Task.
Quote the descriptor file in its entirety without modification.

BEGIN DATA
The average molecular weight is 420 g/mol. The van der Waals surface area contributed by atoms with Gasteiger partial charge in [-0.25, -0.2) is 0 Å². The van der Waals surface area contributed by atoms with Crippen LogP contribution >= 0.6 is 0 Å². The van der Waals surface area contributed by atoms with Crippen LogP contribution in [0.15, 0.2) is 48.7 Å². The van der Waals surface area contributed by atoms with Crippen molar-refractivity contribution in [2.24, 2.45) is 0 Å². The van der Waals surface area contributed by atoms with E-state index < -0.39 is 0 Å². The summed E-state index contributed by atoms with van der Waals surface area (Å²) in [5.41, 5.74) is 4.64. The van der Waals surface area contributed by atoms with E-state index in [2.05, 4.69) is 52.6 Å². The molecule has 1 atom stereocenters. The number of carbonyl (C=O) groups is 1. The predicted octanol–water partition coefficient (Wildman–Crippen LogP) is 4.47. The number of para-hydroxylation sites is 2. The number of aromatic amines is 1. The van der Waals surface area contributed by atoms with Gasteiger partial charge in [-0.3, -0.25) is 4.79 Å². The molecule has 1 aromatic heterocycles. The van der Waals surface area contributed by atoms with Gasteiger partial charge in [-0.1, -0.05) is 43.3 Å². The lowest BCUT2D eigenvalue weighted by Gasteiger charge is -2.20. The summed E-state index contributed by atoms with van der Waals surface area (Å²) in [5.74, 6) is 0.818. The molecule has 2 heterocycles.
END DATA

The average molecular weight is 420 g/mol. The van der Waals surface area contributed by atoms with Gasteiger partial charge in [-0.25, -0.2) is 0 Å². The van der Waals surface area contributed by atoms with Crippen LogP contribution >= 0.6 is 0 Å². The van der Waals surface area contributed by atoms with Crippen LogP contribution in [0.15, 0.2) is 48.7 Å². The van der Waals surface area contributed by atoms with Crippen molar-refractivity contribution in [2.24, 2.45) is 0 Å². The van der Waals surface area contributed by atoms with E-state index < -0.39 is 0 Å². The summed E-state index contributed by atoms with van der Waals surface area (Å²) in [5.41, 5.74) is 4.64. The van der Waals surface area contributed by atoms with E-state index in [2.05, 4.69) is 52.6 Å². The molecule has 1 atom stereocenters. The number of carbonyl (C=O) groups is 1. The predicted octanol–water partition coefficient (Wildman–Crippen LogP) is 4.47. The number of para-hydroxylation sites is 2. The number of aromatic amines is 1. The van der Waals surface area contributed by atoms with Gasteiger partial charge in [-0.3, -0.25) is 4.79 Å². The molecule has 1 aromatic heterocycles. The van der Waals surface area contributed by atoms with Gasteiger partial charge in [-0.1, -0.05) is 43.3 Å². The lowest BCUT2D eigenvalue weighted by Gasteiger charge is -2.20. The summed E-state index contributed by atoms with van der Waals surface area (Å²) in [5.74, 6) is 0.818. The molecule has 2 heterocycles.